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Don't Confuse 'Being in the Office' With 'Culture'

Don't Confuse 'Being in the Office' With 'Culture'

by Nikki Morin and Heather Barrett

Story Highlights

  • Hybrid workers feel more connected to their organization's culture than others
  • Culture affects productivity, employee flourishing, employer brand and more
  • Managers experience the hybrid workplace differently, and they're struggling

This may shock you: Hybrid workers -- among all types of employees -- are doing the best when it comes to feeling connected to their organization's culture, according to a recent Gallup analysis. Twenty-three percent of U.S. hybrid workers strongly agree that they feel connected to their organization, compared with 20% of employees overall.

As many companies experiment with hybrid work, one question has risen above the others: What about our culture? There's a common belief that when employees are physically together, they develop important social bonds that simply can't be replaced by email, Zoom and Slack.

And leaders have good reason to care. Employees who strongly agree that they feel connected to their culture are:

  • 3.7x as likely to be engaged at work
  • 5.2x as likely to recommend their organization as a great place to work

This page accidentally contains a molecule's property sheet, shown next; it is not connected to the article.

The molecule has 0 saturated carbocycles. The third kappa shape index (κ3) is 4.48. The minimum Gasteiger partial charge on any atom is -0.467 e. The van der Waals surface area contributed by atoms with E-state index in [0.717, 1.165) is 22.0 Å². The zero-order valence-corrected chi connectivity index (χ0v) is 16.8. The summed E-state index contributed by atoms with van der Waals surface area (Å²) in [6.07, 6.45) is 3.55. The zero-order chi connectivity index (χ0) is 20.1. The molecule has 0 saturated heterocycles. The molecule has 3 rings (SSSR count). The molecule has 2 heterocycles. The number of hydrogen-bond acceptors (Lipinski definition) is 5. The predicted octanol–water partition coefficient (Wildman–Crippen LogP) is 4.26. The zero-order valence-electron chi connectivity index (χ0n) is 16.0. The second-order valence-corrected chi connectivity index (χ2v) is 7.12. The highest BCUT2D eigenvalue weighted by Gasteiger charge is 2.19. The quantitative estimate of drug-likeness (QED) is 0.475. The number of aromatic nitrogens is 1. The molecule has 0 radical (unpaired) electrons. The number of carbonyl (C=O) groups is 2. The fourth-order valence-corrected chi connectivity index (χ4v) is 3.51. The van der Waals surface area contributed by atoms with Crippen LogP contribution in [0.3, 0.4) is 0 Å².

• 37% more likely to be thriving
  • 68% less likely to feel burned out at work always or very often
  • 55% less likely to be looking for a job

Culture matters when it comes to productivity, employee flourishing, employer brand and business reputation.


Why Hybrid Is Improving Company Culture

The reality is that the office never equaled culture. Gallup data show that, despite significant lip service and investment in "company culture" over the years, there's very little to show for it. Only two in 10 U.S. workers feel connected to their organization's culture. While in-person interactions are powerful, they alone were never enough to create the magic of connectedness.

So, what explains why hybrid is working better? Hybrid workers may feel more connected to their organization's culture because the office and the remote workplace are being treated with greater intentionality.

The reality is that the office never equaled culture. Gallup data show that, despite significant lip service and investment in "company culture" over the years, there's very little to show for it.